I think I must disagree with your theory of the Conservation of Intelligence. It is obvious that the inverse of intelligence is stupidity. It is my conjecture that intelligence is finite, but stupidity is infinite (cf. Charles’ Law of Infinite Stupidity). For intelligence to be conserved, stupidity must also be conserved. But this is impossible. There will always be an infinite supply of stupid ideas like the Refuel device. But this is currently the province of humanity alone, only humans can come up with uniquely stupid ideas, like for example a bluetooth sensor to indicate my shoelaces are untied (I just came up with that one now. Patent Pending).

    So to balance the Conservation of Intelligence, I am calling for a grand initiative. It will take decades of research engaging the minds of the most intelligent, and the most stupid people. We must create true machine-based Artificial Stupidity. Any idiot can make a computer that says 2+2=5. But to create a truly stupid thinking machine would be the culmination of human achievement.

  2. Noah Dunn

    What do you think is the best strategy to resist this trend? To me, it seems that we should take regular digital sabbaths, start new hobbies that require manual skill, and think really, really hard about how much we need the gadgets being peddled. But then again, these strategies probably only apply outside the workplace. It’s hard to imagine telling your boss that he shouldn’t automate something in order for you to exercise your neurons.

    It’s somewhat disturbing to think that people might get worse at both commonsense and abstract reasoning. Society would be truly infantile at that point. Even things like emotional intelligence might erode if people start using apps to gauge their compatibility with a partner or read their stress levels, etc. What is the human mind left with at that point? creativity? But how long before that’s automatized?

    Each little automating device and/or program is benign in and of itself. But when you have thousands of programmers working independently around the world, the accumulative effect of their efforts could very well be a society full of somewhat dull, slightly incompetent, unwise and unimaginative people.

    But then again, the Donald’s popularity might just mean we’ve already arrived at that society.

  3. Daniel B le Roux

    While the idea of finite universal intelligence is conceptually appealing, I find it difficult to agree with the principle. I think it is not the volume of intelligence, but the nature of intelligence which should be considered. May it be that, through our efforts to simulate human intelligence in machines, we are inadvertently cultivating human cognition which simulates machines? Is it possible that continuous engagement with ubiquitous “intelligent” things can transform human cognition to become machine-like? While humans are creating “artificial” intelligence, machines are creating superficial intelligence.

  4. Christopher B.

    The tractor example seems to get the causality a bit off. The loss of such practical knowledge about tractors is because we’ve moved away from farms and agricultural jobs, so there’s no need to maintain such knowledge. In other words, that loss is mostly a result and not a cause of that per-capita ownership of tractors decline.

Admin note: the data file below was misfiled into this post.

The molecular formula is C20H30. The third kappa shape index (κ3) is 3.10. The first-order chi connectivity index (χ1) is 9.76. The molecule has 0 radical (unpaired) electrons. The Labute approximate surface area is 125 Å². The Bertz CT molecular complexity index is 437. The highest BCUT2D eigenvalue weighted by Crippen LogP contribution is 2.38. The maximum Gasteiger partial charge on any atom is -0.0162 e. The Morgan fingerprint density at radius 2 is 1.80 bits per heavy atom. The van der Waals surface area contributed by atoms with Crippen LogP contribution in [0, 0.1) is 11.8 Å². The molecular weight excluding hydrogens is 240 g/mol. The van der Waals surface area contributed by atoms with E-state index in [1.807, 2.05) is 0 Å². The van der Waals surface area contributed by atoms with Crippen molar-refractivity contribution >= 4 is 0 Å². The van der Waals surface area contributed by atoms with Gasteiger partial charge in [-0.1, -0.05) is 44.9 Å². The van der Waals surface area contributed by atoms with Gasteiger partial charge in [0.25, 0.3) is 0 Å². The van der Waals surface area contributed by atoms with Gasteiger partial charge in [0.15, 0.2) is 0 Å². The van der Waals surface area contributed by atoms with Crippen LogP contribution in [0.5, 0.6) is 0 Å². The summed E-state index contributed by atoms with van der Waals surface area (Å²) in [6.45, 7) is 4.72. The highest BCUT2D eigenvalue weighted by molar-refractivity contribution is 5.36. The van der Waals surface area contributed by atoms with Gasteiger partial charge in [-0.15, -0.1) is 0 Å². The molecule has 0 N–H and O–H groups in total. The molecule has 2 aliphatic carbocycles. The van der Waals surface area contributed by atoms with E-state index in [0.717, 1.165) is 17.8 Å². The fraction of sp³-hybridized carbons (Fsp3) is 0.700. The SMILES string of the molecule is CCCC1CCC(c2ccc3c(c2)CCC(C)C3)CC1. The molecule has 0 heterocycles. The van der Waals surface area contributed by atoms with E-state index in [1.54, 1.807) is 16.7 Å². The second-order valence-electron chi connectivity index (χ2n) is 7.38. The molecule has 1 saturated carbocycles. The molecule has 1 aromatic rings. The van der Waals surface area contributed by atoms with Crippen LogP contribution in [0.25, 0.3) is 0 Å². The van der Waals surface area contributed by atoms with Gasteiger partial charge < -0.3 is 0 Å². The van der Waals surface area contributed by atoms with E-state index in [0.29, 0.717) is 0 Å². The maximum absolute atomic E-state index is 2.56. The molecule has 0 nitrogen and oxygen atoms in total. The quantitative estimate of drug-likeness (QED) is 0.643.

5. Steve Mittelstaedt

    I think you are on to something here, although the graph might be a curve in some sort of line boundary (for the humans, at least).

    There is likely a baseline of intelligence we need to just feed ourselves and just go out the front door in the morning. But where the zero-sum comes from is the number of possible neural pathways in our brain. This has has to have an outside boundary and the intelligence of things is freeing up useable space.

    Swapping one use of those pathways for another might not be a problem if the swap was for something truly useful. Like swapping out the ancient capacity for oratory in exchange for deep reading. The problem is that now we’re swapping our common sense about things for Angry Birds and Candy Crush.

  6. Brad

    Yes, but if I’m out sourcing my sense work and thereby, according to your theory, just transferring my intelligence — it was right here but now it’s over there — a zero sum transaction — how do we know that we are not freeing up sensory bandwidth which might now be used in the service of new kinds of skills, new kinds of pursuits, new kinds of sensing?

  7. Arvind Bakshi

    One simple reason is the base hardware (brain structure), has not changed over last thousands of years. However with outsourcing, specialization and collaboration our race has come a long way from being an insignificant species to top of the food chain to dominating planet and beyond. Though average individual intelligence has not increased, the collective intelligence of our race has seen big leap. In opinion bigger questions are:
    1. Do we want to call it as a progress? We have been replacing the old issues with the new ones at each stage.
    2. The distribution of benefits of the collective smartness is for sure unequal and getting worse.

  8. diane

    whoah, hadn’t checked after the August silence, you’ve been busy.

    Have meant, for some time now, to do a bit of a comment as to how unavailable books such as yours (as was/is Paulina Borsook’s, way early warning, … long forgotten, Cyberselfish: A Critical Romp Through the Terribly Libertarian Culture of High-Tech), are not on the shelves of many of the [California/Golden State[!]] Public Libraries – at least one of which is conveniently located right across from the police station, at the ready to shoo off homeless persons who were born in the area, and once could afford to live there, sitting on those library benches, not even vocally begging – of those communities which made up the original Silicon Valley.

    One of these daze, I will do that.

  9. diane

    sigh, I forget how congested, and therefore difficult to read, the comments are. just adding some digestion space to my above comment for those (most?) whose eyesight falters
    when there is no more room for digestion.

  10. diane

    (Not to let the MA MIT and PA CMU, et al, birthplace’s Public Libraries™ off that fricken hook.)

  11. michael webster

    Nicholas writes: ” There is a fixed amount of intelligence in the world, and every time we think we’re creating new intelligence, what we’re actually doing is just redistributing the intelligence that’s already there.”

    Yes, your example makes more sense, I think, if you substitute either attention or focus for intelligence.

    But, the bigger point is that by we are doing a lot more with the same amount of intelligence, attention or focus when it is distributed differently.

    (Personally, I switched from propane to natural gas because I had no good refill solution -dumb or smart.)

Comments are closed.